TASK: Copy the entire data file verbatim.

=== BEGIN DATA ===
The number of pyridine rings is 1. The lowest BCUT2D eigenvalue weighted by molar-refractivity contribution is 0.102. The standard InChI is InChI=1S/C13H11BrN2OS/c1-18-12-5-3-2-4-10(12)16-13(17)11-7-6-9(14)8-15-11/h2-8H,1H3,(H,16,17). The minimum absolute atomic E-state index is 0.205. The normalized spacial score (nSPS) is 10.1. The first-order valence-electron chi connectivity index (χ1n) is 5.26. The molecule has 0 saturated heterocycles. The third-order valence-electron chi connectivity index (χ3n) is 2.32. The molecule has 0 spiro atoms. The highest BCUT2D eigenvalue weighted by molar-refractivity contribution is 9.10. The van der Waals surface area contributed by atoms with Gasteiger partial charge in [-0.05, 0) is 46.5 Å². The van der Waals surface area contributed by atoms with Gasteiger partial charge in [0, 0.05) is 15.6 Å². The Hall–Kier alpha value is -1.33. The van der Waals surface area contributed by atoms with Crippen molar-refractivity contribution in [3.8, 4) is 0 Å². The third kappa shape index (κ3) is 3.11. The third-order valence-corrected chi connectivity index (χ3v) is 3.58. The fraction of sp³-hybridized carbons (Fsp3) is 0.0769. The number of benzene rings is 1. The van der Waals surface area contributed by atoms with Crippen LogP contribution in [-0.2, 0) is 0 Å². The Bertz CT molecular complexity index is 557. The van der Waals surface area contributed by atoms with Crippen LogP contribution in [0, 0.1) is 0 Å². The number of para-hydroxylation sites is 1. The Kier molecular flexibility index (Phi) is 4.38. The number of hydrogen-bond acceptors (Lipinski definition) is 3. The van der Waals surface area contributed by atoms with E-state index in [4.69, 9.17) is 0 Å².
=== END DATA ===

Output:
The number of pyridine rings is 1. The lowest BCUT2D eigenvalue weighted by molar-refractivity contribution is 0.102. The standard InChI is InChI=1S/C13H11BrN2OS/c1-18-12-5-3-2-4-10(12)16-13(17)11-7-6-9(14)8-15-11/h2-8H,1H3,(H,16,17). The minimum absolute atomic E-state index is 0.205. The normalized spacial score (nSPS) is 10.1. The first-order valence-electron chi connectivity index (χ1n) is 5.26. The molecule has 0 saturated heterocycles. The third-order valence-electron chi connectivity index (χ3n) is 2.32. The molecule has 0 spiro atoms. The highest BCUT2D eigenvalue weighted by molar-refractivity contribution is 9.10. The van der Waals surface area contributed by atoms with Gasteiger partial charge in [-0.05, 0) is 46.5 Å². The van der Waals surface area contributed by atoms with Gasteiger partial charge in [0, 0.05) is 15.6 Å². The Hall–Kier alpha value is -1.33. The van der Waals surface area contributed by atoms with Crippen molar-refractivity contribution in [3.8, 4) is 0 Å². The third kappa shape index (κ3) is 3.11. The third-order valence-corrected chi connectivity index (χ3v) is 3.58. The fraction of sp³-hybridized carbons (Fsp3) is 0.0769. The number of benzene rings is 1. The van der Waals surface area contributed by atoms with Crippen LogP contribution in [-0.2, 0) is 0 Å². The Bertz CT molecular complexity index is 557. The van der Waals surface area contributed by atoms with Crippen LogP contribution in [0, 0.1) is 0 Å². The number of para-hydroxylation sites is 1. The Kier molecular flexibility index (Phi) is 4.38. The number of hydrogen-bond acceptors (Lipinski definition) is 3. The van der Waals surface area contributed by atoms with E-state index in [4.69, 9.17) is 0 Å².